The rooster makes an appearance in Dracula during Jonathan’s stay at Castle Dracula. The relationship between Jonathan and Dracula is marked by the crow of a cock heralding sunrise. Although Dracula can walk about during the day, he treats the call of the rooster seriously. Dracula often ends his discussions with Jonathan when he hears the cock crow. The rooster shows us that although Dracula is a powerful supernatural being, there are some natural laws that he must obey. It is these these laws that are his weakness and will be exploited by his enemies.

The Tiger
A key reference to tigers is when the vampire hunters discuss the reasons why they should hunt down Dracula, even though he has left England. Van Helsing argues that Dracula is like a bloodthirsty tiger who will return again and again unless he is vanquished. The hunt is on!

The Ox
The cow has a fascinating part to play in the hunting of Dracula. While Dracula tries to escape the vampire hunters, they use the bond he has forged with Mina to track him. In a trance, Mina connects with Dracula and, among other things, she hears cows lowing. With this information they realise that Dracula is travelling on a river. They eventually catch him and dispatch him. Or do they?

Bram’s Death Hour Animal
I’m not sure if anyone knows what time Bram Stoker died, so his Secret Animal remains a secret. As a Scorpio, I think Bram will be very happy to take some of his secrets to his grave and beyond!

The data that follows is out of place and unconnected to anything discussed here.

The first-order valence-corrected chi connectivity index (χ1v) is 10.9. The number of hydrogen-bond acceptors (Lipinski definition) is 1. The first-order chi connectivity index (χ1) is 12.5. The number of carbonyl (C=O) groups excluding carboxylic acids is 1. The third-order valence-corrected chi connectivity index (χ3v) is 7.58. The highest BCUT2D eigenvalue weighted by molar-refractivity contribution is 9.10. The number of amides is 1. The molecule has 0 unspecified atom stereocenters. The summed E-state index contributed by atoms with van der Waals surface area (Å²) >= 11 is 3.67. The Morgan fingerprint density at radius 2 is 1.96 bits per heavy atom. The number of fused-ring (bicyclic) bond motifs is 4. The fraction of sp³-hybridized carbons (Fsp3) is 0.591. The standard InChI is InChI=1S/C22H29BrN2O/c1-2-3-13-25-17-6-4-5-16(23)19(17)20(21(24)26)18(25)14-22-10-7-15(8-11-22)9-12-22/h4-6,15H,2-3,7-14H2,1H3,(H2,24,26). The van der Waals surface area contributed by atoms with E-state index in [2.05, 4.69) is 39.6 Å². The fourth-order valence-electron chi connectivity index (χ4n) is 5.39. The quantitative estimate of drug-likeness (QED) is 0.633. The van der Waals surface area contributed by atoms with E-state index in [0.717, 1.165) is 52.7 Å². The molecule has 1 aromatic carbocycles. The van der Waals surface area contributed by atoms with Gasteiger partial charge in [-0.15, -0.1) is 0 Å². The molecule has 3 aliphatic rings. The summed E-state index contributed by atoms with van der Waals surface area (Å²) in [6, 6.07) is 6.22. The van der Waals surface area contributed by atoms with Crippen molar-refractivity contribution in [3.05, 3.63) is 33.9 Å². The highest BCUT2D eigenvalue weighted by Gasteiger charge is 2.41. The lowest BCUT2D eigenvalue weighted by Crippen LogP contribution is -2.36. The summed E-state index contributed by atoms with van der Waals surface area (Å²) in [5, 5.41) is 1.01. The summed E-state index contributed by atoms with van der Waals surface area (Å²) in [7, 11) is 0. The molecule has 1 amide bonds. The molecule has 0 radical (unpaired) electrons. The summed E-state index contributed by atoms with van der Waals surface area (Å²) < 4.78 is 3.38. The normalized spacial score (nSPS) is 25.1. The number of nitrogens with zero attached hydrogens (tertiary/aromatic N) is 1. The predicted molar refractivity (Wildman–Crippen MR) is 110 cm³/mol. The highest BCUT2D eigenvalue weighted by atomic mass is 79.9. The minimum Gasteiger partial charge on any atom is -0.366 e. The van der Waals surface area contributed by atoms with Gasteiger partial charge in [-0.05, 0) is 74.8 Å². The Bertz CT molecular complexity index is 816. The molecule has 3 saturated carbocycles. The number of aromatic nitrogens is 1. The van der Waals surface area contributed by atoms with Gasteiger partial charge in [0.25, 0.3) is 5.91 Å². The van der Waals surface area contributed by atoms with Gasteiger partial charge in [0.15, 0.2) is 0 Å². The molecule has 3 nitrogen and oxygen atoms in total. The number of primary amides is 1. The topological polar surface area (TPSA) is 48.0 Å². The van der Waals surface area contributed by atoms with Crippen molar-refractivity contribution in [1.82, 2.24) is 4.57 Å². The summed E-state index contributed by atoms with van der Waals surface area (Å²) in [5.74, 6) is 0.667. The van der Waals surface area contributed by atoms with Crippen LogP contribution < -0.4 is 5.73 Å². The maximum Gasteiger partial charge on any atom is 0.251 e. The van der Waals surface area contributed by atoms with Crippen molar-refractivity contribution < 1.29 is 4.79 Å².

Unleash Your Inner Animals
Want to find your own animal menagerie? Use the charts below to help you discover new animals in your zodiac. You could have the same animal in all aspects, or you could have a combination of animal influences to play with.

Year Animal
The twelve animals of the Chinese zodiac follow a twelve year cycle. A new cycle began with the Year of Rat in 2020 and continues in 2021 with the Year of the Ox followed by the Year of the Tiger, Year of the Rabbit, Year of the Dragon, Year of the Snake, Year of the Horse, Year of the Sheep/Goat, Year of the Monkey, Year of the Rooster, Year of the Dog and finally the Year of the Pig. If you were born in the month of January or February you have to check to see if your animal is the one for the preceding year as the new year begins and the animal changes sometime in those two months.

Month Animal
December 7th to January 5th – Rat
January 6th to February 3rd – Ox
February 4th to March 5th – Tiger
March 6th to April 4th – Rabbit
April 5th to May 4th – Dragon
May 5th to June 5th – Snake
June 6th to July 6th – Horse
July 7th to August 6th – Sheep/Goat
August 7th to September 7th – Monkey
September 8th to October 7th – Rooster
October 8th to November 6th – Dog
November 7th to December 6th – Pig

Day Animal
Monday – Sheep
Tuesday – Dragon
Wednesday – Horse
Thursday – Rat, Pig
Friday – Rabbit, Snake, Dog
Saturday – Ox, Tiger, Rooster
Sunday – Monkey

Hour Animal
11pm to 12.59am – Rat
1am to 2.59am – Ox
3am to 4.59am – Tiger
5am to 6.59am – Rabbit
7am to 8.59am – Dragon
9am to 10.59am – Snake
11am to 12.59pm – Horse
1pm to 2.59pm – Sheep/Goat
3pm to 4.59pm – Monkey
5pm to 6.59pm – Rooster
7pm to 8.59pm – Dog
9pm to 10.59pm – Pig

Happy Year of the Ox!